Is A Westie The Right Dog For You?
West Highland White Terriers lead busy lives, getting into all kinds of mischief, but they also make great pets. However, before buying, or adopting a Westie, you need to consider whether they're the right type of dog. Follow Poppy on her journey through an average day and you'll get a sense of what it is to add one of these active little bundles of fun to your family.
Typical day for a West Highland Terrier
My day starts around seven o'clock when my family gets up. Before enjoying a breakfast of prescription dog food (like many of my breed, I suffer from allergies), I make my first rounds of the garden. It's important to me to protect my family and so I need to ensure that there are no rogue birds or cats out there. If there are, then I'll shout to make them go away. I spend a lot of time barking at things. It's important for me to make myself heard. Some people don't like that, but Westies like me are vocal creatures and we just can't help it.
After breakfast, I usually have a brief lie down so I can digest my meal properly and avoid making myself ill. When my mom drives the kids to school, I like to go along and get a quick walk in the park after they've been dropped off. Walkies are my favourite activity, but my mom can't ever let me off my leash because, although she's trained me well, I can't resist my natural instincts to chase after little critters in the bushes. Like other terriers, my breed was developed to chase rats, badgers and other animals down holes and given half a chance, that's just what I'll do.
When we get home, I'll take another nap - I love to sleep and spend at least 16 hours a day resting my eyes. After lunch, I like to patrol the garden again. If it's sunny, I like to lie in the shade, but if it's not too hot, I like to explore. Typically this involves digging up stuff I buried and finding new places to hide it, or searching through mom's favorite plants. I sometimes tear up her flowers, but that's ok, because she loves to plant more.
When the kids get home from school, we play fetch for a while. I love my little blue ball. They throw it and I run after it and when I bring it back to them, they tickle under my chin and make a fuss. Like other Westies, I like praise. It lets me know when I'm doing things right.
At dinner time, I have to go outside while the family eat because I tend to hang around the table looking hopeful and mom doesn't think that's a good idea. I'm only allowed occasional treats because it's important that I don't get overweight. Also, my tummy is sensitive and I don't want to get sick - going to the vet can cost a lot of money. I guess with the health problems Westies can suffer from, looking after us can be expensive at times.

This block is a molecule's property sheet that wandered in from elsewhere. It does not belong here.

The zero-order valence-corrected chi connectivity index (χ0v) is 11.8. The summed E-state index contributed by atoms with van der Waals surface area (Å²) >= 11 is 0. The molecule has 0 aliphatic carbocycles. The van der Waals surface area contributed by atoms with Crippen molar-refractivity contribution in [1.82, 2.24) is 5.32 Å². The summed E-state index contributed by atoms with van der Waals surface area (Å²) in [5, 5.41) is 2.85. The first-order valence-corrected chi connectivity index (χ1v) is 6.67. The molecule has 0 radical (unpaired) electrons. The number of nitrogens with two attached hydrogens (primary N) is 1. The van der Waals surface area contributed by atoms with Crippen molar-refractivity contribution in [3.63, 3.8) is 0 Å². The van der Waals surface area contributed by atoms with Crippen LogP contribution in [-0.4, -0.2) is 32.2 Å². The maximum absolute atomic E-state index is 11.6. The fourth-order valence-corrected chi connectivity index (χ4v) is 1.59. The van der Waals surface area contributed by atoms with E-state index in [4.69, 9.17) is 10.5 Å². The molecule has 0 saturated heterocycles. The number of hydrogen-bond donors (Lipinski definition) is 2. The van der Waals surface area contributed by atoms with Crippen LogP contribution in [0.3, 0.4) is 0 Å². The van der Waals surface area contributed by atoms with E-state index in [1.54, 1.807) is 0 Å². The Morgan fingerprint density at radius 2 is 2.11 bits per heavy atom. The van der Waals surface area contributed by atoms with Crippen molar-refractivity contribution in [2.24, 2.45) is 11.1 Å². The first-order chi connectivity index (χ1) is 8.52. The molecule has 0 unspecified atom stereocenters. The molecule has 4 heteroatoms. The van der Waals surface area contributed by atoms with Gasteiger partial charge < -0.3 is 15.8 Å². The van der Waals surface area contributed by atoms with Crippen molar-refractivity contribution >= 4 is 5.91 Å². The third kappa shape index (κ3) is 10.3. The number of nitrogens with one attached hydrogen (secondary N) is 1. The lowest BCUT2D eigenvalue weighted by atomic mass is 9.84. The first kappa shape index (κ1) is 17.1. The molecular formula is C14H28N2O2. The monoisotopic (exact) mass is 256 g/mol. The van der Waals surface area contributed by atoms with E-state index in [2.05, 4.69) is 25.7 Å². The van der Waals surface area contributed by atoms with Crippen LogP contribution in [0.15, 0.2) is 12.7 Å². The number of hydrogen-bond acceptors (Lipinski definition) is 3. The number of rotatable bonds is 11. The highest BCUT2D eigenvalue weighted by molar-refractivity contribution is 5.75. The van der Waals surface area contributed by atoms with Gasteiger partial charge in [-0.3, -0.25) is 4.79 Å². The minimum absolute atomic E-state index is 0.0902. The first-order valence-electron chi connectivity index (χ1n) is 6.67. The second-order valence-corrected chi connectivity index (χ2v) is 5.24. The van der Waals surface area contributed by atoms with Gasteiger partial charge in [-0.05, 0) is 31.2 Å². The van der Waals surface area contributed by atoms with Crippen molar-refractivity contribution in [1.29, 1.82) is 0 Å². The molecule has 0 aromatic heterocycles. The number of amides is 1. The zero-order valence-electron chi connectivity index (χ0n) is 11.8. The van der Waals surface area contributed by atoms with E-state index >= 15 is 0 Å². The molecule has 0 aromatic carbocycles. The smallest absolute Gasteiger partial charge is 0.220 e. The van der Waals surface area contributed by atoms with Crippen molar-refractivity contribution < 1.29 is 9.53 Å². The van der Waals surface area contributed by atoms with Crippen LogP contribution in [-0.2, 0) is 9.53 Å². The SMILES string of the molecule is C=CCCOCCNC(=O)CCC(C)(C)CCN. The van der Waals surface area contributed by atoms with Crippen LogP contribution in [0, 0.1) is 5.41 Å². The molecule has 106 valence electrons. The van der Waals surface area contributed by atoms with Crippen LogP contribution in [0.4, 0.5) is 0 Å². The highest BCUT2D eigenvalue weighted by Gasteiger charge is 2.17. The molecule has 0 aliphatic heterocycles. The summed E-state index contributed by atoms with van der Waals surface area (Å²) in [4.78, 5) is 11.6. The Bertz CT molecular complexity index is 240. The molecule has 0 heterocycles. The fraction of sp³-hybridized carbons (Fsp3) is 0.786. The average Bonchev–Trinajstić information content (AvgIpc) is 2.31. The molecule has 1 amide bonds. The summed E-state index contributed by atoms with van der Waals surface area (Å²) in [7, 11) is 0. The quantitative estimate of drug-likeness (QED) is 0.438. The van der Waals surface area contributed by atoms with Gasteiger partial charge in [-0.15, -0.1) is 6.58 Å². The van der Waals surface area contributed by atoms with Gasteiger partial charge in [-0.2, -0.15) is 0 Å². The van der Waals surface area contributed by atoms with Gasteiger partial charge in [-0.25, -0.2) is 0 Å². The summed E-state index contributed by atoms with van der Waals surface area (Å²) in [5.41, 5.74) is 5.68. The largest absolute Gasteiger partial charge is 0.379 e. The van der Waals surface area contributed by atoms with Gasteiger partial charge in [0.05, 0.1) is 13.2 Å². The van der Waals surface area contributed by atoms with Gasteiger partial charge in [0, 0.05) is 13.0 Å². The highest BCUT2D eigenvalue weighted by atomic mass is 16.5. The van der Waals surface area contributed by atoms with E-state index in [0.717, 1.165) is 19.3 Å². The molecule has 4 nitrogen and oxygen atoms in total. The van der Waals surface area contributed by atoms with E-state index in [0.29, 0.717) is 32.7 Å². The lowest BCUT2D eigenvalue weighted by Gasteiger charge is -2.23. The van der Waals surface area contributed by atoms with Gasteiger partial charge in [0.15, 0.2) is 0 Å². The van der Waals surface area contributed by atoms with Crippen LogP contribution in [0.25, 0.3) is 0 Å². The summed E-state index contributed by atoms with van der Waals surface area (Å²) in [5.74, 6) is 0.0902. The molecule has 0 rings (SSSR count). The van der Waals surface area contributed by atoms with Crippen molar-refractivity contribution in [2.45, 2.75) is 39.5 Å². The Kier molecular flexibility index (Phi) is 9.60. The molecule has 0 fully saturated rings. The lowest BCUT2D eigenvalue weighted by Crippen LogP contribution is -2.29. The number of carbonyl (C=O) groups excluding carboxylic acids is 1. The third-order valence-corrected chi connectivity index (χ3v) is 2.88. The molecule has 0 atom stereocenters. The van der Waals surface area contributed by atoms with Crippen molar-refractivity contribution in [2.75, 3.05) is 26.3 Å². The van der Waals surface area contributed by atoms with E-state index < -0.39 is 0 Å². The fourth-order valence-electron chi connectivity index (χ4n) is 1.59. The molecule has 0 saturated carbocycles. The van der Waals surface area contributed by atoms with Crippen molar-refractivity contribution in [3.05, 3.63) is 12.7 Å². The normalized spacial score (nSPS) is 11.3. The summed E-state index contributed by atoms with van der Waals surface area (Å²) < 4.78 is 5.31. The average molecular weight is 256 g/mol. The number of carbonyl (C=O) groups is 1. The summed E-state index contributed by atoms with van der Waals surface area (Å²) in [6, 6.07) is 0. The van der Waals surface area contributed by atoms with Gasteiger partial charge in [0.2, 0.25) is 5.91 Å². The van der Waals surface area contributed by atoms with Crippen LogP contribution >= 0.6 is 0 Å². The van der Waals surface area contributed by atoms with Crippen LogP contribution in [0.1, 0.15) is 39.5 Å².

Later at night, when mom and dad are watching television, I like to curl up at their feet. Like most Westies, I love being close to people. When it's time for bed, I go to my little cushion in mom's bedroom. Sometimes I try to sleep on the bed with them, but I'm not really allowed. I keep one ear open all night, just in case I have to alert my family to danger. Most nights are uneventful and we all get a good night's sleep.
So, what have we learned about Westies?
- Westies like to bark. This can make them good watch dogs, but can annoy some people
- Westies like walkies. It doesn't have to be miles a day, but they do like to stretch their legs
- Westies are explorers. Given a chance, they get into everything.
- Westies are prone to a number of illnesses. They don't all get sick, but if they do, it can be expensive, so insurance is recommended.
- Westies need regular grooming. They can get very matted if you don't brush them often enough.
- Westies can be trained well, but sometimes natural instincts over-ride this. Be aware that when they're young, they can run really fast and if they break away from you, it can be hard to keep up.
- Westies are loyal, people-loving and usually compatible with families. They like to fit in with what you're doing and become an integral part of your pack.
- Westies like to sleep. Don't worry if they sleep 16 hours a day. Sometimes they're just resting their eyes and they're still aware of everything that's going on.
mandi. on January 23, 2013:
My westie came from another family,shes been mine now for nearly three years,She at first was very nervy and took some time to get used to her surroundings inside and out and about,she had a tendency to bolt most times when off the lead,I have trained her up now and she does brill off the lead,she gets a good hours walk across the fields or along the tow path everyday,she stops and waits when I tell her and have achieved this by rewarding her with treats,she loves children and often stays with my best friend who is a child minder whilst we go on holiday,I love my westie and my westie loves me.
Mary Craig from New York on March 05, 2012:
Nice hub written in a novel way. Westies are cuties, we have one as a neighbor. He loves to run and play on his side of the fence with my Min Pin on my side of the fence. It's important that you pointed out their faults too though because people sometimes just go for cute! Voted up, interesting and useful.